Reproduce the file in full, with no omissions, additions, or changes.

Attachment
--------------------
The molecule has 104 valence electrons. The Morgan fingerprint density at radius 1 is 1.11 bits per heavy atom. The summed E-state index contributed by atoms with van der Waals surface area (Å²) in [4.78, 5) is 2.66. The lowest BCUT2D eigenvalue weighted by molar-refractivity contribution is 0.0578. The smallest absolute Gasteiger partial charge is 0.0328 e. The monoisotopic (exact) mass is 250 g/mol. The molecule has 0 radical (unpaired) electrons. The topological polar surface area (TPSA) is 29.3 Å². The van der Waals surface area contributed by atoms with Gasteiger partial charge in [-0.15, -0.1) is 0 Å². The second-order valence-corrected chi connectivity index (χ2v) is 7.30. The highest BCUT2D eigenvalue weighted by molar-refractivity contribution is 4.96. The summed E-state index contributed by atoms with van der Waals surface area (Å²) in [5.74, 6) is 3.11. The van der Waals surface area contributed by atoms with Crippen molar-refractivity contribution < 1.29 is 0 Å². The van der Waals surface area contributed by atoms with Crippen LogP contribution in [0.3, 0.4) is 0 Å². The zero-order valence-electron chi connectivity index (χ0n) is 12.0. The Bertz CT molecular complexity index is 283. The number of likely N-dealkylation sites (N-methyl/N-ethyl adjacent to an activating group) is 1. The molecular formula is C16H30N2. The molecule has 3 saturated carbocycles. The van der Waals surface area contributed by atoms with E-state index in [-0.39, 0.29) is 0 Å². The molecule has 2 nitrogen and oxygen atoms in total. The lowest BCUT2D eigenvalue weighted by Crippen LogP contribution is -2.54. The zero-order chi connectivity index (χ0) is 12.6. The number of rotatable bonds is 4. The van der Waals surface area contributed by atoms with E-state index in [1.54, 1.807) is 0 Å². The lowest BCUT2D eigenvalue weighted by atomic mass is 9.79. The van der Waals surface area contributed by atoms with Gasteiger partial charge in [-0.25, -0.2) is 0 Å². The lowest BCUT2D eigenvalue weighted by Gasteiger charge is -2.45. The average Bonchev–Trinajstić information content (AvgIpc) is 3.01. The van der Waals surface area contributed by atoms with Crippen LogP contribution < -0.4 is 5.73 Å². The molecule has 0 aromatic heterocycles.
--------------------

The molecule has 104 valence electrons. The Morgan fingerprint density at radius 1 is 1.11 bits per heavy atom. The summed E-state index contributed by atoms with van der Waals surface area (Å²) in [4.78, 5) is 2.66. The lowest BCUT2D eigenvalue weighted by molar-refractivity contribution is 0.0578. The smallest absolute Gasteiger partial charge is 0.0328 e. The monoisotopic (exact) mass is 250 g/mol. The molecule has 0 radical (unpaired) electrons. The topological polar surface area (TPSA) is 29.3 Å². The van der Waals surface area contributed by atoms with Gasteiger partial charge in [-0.15, -0.1) is 0 Å². The second-order valence-corrected chi connectivity index (χ2v) is 7.30. The highest BCUT2D eigenvalue weighted by molar-refractivity contribution is 4.96. The summed E-state index contributed by atoms with van der Waals surface area (Å²) in [5.74, 6) is 3.11. The van der Waals surface area contributed by atoms with Crippen molar-refractivity contribution < 1.29 is 0 Å². The van der Waals surface area contributed by atoms with Crippen LogP contribution in [0.3, 0.4) is 0 Å². The zero-order valence-electron chi connectivity index (χ0n) is 12.0. The Bertz CT molecular complexity index is 283. The number of likely N-dealkylation sites (N-methyl/N-ethyl adjacent to an activating group) is 1. The molecular formula is C16H30N2. The molecule has 3 saturated carbocycles. The van der Waals surface area contributed by atoms with E-state index in [-0.39, 0.29) is 0 Å². The molecule has 2 nitrogen and oxygen atoms in total. The lowest BCUT2D eigenvalue weighted by Crippen LogP contribution is -2.54. The zero-order chi connectivity index (χ0) is 12.6. The number of rotatable bonds is 4. The van der Waals surface area contributed by atoms with E-state index in [1.54, 1.807) is 0 Å². The lowest BCUT2D eigenvalue weighted by atomic mass is 9.79. The van der Waals surface area contributed by atoms with Gasteiger partial charge in [-0.25, -0.2) is 0 Å². The lowest BCUT2D eigenvalue weighted by Gasteiger charge is -2.45. The average Bonchev–Trinajstić information content (AvgIpc) is 3.01. The van der Waals surface area contributed by atoms with Crippen LogP contribution < -0.4 is 5.73 Å². The molecule has 0 aromatic heterocycles.